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[... 8 paragraphs ...]
In more mundane terms, impulses often come from unconscious knowledge, then. This knowledge is spontaneously and automatically received by the energy that composes your body, and then it is processed so that pertinent information applying to you can be taken advantage of. Ideally (underlined), your impulses are always in response to your own best interests — and, again, to the best interests of your world as well. Obviously there is a deep damaging distrust of impulses in the contemporary world, as in your terms there has been throughout the history that you follow. (Pause.) Impulses are spontaneous, and you have been taught not to trust the spontaneous portions of your being, but to rely upon your reason and your intellect — which (amused) both operate, incidentally, quite spontaneously, by the way.
[... 1 paragraph ...]
Psychologically, your impulses are as vital to your being as your physical organs are. They are as altruistic, or unselfish, as your physical organs are (intently), and I would like that sentence read several times. And yet each impulse is suited and tailored directly to the individual who feels it. Ideally (underlined), by following your impulses you would feel the shape, the impulsive shape (as Ruburt says) of your life. You would not spend time wondering what your purpose was, for it would make itself known to you, as you perceived the direction in which your natural impulses led, and felt yourself exert power in the world through such actions. Again, impulses are doorways to action, satisfaction, the exertion of natural mental and physical power, the avenue for your private expression — the avenue where your private expression intersects the physical world and impresses it.
(9:49.) Many cults of one kind or another, and many fanatics, seek to divide you from your natural impulses, to impede their expression. They seek to sabotage your belief in your spontaneous being, so that the great power of impulses becomes damned up. Avenues of probabilities are closed bit by bit until you do indeed live — if you follow such precepts — in a closed mental environment, in which it seems you are powerless. It seems you cannot impress the world as you wish, that your ideals must always be stillborn.
Some of this has been discussed earlier in this book. In the case of the Jonestown tragedy, for example, all doors toward probable effective action seemed closed. Followers had been taught to act against their natural impulses with members of their families. They had been taught not to trust the outside world, and little by little the gap between misguided idealism and an exaggerated version of the world’s evil blocked all doors through which power could be exerted — all doors save one. The desire for suicide is often the last recourse left to frightened people whose natural impulses toward action have been damned up — intensified on the one hand, and yet denied any practical expression.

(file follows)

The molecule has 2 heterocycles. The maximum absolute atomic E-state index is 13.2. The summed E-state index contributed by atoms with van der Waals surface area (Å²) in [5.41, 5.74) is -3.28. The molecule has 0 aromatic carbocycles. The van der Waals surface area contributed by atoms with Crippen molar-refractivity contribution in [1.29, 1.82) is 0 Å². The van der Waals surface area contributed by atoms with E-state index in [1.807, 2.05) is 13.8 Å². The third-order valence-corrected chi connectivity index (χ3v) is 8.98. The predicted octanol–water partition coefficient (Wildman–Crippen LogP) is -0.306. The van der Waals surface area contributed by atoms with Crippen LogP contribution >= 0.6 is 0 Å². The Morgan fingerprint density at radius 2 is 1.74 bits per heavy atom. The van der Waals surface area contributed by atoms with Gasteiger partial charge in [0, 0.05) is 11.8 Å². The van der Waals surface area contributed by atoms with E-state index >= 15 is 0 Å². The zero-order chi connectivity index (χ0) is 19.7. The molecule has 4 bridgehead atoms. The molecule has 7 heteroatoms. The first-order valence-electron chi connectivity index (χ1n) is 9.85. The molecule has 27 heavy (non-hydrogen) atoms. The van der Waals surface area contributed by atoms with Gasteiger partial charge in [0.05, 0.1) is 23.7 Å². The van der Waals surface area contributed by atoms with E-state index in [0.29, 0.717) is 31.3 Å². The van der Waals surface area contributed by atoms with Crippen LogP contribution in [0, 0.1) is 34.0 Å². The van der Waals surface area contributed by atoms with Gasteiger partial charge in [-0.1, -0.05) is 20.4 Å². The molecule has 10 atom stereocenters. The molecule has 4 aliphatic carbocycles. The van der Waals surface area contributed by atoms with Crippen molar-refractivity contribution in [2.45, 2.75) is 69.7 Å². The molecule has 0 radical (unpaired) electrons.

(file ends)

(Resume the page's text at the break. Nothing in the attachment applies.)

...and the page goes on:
There is a natural impulse to die on the part of men and animals, but in such circumstances [as we are discussing here] that desire becomes the only impulse that the individual feels able to express, for it seems that all other avenues of expression have become closed. There is much misunderstanding concerning the nature of impulses, so we will discuss them rather thoroughly. I always want to emphasize the importance of individual action, for only the individual can help form organizations that become physical vehicles (intently) for the effective expression of ideals. Only people who trust their spontaneous beings and the altruistic nature of their impulses can be consciously wise enough to choose from a myriad of probable futures the most promising events — for again, impulses take not only [people’s] best interest into consideration, but those of all other species.
[... 5 paragraphs ...]
(Pause.) A particular idealist believes that the world is headed for disaster, and [that] he is powerless to prevent it. Having denied his impulses, believing them wrong, and having impeded his expression of his own power to affect others, he might, for example, “hear the voice of God.” That voice might tell him to commit any of a number of nefarious actions — to assassinate the enemies that stand in the way of his great ideal — and it might seem to him and to others that he has a natural impulse to kill, and indeed an inner decree from God to do so.
[... 4 paragraphs ...]
The idea [of democracy] expresses the existence of a high idealism — one that demands political and social organizations that are effective to some degree in providing some practical expression of those ideals (emphatically). When those organizations fail and a gulf between idealism and actualized good becomes too great, then such conditions help turn some idealists into fanatics. (Long pause.) Those who follow with great strictness the dictates of either science or religion can switch sides in a moment. The scientist begins tipping tables or whatever, and suddenly disgusted by the limits of scientific knowledge, he turns all of his dedication to what he thinks of as its opposite, or pure intuitive knowledge. Thus, he blocks his reason as fanatically as earlier he blocked his intuitions. The businessman who believed in Darwinian principles and the fight for survival, who justified injustice and perhaps thievery to his ideal of surviving in a competitive world — he suddenly turns into a fundamentalist in religious terms, trying to gain his sense of power now, perhaps, by giving away the wealth he has amassed, all in a tangled attempt to express a natural idealism in a practical world.
[... 6 paragraphs ...]